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'All Is Not For All' is the second album from United Arab Emirates band Anuryzm. Formed in Lebanon in 2003 and now based in Abu Dhabi they are, on the basis of this album, taking the world of progressive metal to wonderful heights. They are a completely new name to these ears but I shall actively be seeking out their debut, 'Worm's Eye View', because if it's half as good as this then I'll be salivating! Taking elements from many genres of metal, adding a Middle Eastern flair, wonderful lyrics, musicianship that is second to none and an ability to create highly vivid pictures in my mind, means that I'm recommending this band extremely highly. As I always say, comparisons to others are unnecessary because you should always try and judge a band individually and actually listen to what they have to say, but many will require some reference point. In that respect, Symphony X, Pagan's Mind, Opeth, Devin Townsend, Orphaned Land, Dream Theater plus Pink Floyd spring to mind and also Israeli group Distorted Harmony who were one of the first bands I reviewed for Metal Discovery back in 2012.

Kicking off with the beautiful 'Mineral' almost lulls you into a false sense of security as it is a fairly laidback track with which to start the album. Piano and acoustic guitar slowly build and you are also introduced to the wonderful vocals of Nadeem Bibby, who has a pretty remarkable range from soothingly high to low growls of acid aggression. Once the full-on riff of 'Full Agonist' hits you then you know you are listening to a pretty special CD. John Bakhos' guitar work is amazing throughout, whether that be of the electric variety or the stunning use of acoustic instruments, which also adds a somewhat Mediterranean feel to proceedings. Jay Jahad complements the guitar work with a huge array of synth and piano which add a haunting complexity; bassist Rany Battikh sounds like he was born with fifteen fingers such is his dexterity but there is never a sense of ego or overplaying. Lastly, Imad Dahlel provides the drums and some quite mind bending time signatures. Once again, there is never any feel of overplaying and, although some passages fry your brain timewise, you never feel overawed by anything because it all fits together so well and Anuryzm really are as tight as a very tight thing!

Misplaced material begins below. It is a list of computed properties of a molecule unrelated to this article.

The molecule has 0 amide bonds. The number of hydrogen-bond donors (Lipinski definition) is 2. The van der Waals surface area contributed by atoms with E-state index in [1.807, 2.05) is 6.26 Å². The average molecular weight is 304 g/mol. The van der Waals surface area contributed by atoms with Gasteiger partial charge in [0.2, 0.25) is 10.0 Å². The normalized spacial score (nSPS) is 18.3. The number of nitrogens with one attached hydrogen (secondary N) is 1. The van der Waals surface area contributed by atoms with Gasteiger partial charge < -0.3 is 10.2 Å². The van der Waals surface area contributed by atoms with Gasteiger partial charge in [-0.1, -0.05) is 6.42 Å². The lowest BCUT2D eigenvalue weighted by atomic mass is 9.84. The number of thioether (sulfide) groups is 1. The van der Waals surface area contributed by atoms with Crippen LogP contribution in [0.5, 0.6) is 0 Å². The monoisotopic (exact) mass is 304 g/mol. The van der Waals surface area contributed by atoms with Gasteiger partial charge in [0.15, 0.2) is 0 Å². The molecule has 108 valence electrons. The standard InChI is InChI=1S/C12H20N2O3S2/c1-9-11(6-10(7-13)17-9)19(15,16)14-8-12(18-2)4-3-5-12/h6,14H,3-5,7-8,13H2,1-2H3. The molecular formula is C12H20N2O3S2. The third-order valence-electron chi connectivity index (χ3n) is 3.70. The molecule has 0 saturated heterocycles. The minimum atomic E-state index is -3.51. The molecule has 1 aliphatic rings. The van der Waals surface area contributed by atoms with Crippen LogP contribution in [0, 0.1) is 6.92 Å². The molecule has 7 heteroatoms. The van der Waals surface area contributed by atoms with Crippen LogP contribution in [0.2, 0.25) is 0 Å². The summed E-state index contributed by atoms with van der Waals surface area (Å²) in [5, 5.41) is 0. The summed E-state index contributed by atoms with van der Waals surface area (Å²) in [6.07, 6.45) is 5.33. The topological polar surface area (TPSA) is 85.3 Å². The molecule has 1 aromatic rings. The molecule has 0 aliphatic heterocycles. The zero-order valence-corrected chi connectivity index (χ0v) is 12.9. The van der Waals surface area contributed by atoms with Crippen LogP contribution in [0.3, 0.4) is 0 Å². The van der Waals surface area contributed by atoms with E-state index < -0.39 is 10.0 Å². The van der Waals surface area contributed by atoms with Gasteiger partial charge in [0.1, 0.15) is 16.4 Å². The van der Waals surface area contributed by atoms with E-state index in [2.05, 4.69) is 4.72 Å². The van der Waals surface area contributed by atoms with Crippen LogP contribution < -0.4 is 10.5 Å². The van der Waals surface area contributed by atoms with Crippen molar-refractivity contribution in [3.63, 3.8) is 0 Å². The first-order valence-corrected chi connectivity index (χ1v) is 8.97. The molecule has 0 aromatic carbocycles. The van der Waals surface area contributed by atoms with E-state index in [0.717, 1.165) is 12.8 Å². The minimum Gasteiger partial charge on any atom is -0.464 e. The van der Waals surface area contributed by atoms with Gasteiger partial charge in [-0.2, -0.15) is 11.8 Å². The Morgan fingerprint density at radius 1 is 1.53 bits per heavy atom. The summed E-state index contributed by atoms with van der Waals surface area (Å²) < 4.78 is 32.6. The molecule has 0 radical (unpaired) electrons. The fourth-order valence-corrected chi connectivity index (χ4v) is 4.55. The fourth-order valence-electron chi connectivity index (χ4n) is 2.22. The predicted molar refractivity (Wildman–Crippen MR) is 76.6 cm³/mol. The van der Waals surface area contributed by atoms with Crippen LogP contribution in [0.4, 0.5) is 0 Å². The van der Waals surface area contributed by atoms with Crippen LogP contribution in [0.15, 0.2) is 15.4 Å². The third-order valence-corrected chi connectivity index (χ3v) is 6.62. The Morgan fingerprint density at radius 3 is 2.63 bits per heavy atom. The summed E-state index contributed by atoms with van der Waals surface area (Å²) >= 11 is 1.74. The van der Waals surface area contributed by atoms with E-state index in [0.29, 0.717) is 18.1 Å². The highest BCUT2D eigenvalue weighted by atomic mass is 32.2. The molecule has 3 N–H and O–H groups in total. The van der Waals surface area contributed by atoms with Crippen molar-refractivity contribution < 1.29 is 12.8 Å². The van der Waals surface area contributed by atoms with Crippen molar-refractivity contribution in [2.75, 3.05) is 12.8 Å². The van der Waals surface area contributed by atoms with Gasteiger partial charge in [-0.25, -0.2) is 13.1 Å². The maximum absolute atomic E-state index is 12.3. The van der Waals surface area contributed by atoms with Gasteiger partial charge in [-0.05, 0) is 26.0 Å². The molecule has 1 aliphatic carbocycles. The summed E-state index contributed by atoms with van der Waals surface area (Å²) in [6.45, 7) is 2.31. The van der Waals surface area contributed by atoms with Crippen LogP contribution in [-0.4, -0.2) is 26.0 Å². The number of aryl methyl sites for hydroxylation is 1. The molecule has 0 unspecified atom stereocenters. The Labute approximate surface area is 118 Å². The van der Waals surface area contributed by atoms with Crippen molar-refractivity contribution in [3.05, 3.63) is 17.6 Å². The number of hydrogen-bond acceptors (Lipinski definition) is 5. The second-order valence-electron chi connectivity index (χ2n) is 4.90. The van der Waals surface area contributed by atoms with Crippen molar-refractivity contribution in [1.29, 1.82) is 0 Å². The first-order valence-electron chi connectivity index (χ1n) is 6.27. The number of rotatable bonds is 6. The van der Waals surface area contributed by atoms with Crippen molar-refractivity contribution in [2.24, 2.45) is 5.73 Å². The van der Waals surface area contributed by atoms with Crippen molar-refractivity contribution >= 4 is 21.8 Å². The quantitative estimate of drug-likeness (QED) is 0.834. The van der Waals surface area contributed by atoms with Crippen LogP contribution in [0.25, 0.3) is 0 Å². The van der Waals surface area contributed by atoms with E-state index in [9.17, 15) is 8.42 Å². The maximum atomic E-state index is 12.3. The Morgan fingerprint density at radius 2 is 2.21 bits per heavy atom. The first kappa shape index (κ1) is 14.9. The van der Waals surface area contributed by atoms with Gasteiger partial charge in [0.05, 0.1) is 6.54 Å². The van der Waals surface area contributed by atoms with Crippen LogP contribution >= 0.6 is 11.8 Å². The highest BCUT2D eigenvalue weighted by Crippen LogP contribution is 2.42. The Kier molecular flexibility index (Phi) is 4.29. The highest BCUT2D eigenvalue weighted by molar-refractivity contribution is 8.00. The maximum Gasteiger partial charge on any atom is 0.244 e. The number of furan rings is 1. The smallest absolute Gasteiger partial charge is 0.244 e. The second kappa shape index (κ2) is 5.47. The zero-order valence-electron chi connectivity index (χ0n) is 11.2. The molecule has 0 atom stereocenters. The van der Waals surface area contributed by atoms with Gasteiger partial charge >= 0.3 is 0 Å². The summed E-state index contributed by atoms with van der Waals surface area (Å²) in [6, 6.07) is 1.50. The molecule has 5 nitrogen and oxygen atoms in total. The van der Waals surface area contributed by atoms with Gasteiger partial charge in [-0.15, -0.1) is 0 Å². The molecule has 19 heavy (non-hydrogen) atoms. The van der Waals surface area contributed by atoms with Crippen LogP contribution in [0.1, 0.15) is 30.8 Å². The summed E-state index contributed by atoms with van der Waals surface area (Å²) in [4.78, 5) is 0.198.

Anuryzm have also seen fit to include some superb guest musicians on 'All Is Not For All'. Mike LePond (Symphony X), Uri Dijk (Textures & Ethereal) plus Charlie Zeleny (Whiplash) all make their appearances felt and there is also a surprise in the form of cellist Christopher Chaplin (youngest son of Charlie Chaplin) who makes a more than valid contribution to the song 'Oceans Apart'. As already mentioned, lyrically, this album is superb. Coming from a person who is useless at remembering lyrics and tends to listen to them after the drums and guitar work then that says a lot. There are a variety of subjects covered that fire the imagination and, when integrated with such good music, everything feels complete. 'All Is Not For All' also sounds superb and was mastered by three time Grammy winner Bob Katz. Add to that, stunning artwork and packaging and you have a product reeking of quality which is very pleasing to see in an era when you know this CD won't be shifting huge amounts.

If you've never checked out the quality of metal coming from the Middle East (other than a few obvious names) then you really need to become immersed in the region. There are some fabulous bands out there who sometimes find it tremendously difficult to get their music heard by the masses. Anuryzm can already be rightly placed somewhere near the top of the pile after listening to 'All Is Not For All' and if they can produce this quality on album number two then bettering it on the third is going to be mighty difficult indeed.
Melodic Revolution Records
Review by Rick Tilley
15th June 2015
1) Mineral
2) Full Agonist
3) Humanoid
4) Depolarized
5) The Challenger
6) Oceans Apart
7) All Is Not For All
8) 199X
9) Impermanence
10) Perispirit
"...taking the world of progressive metal to wonderful heights."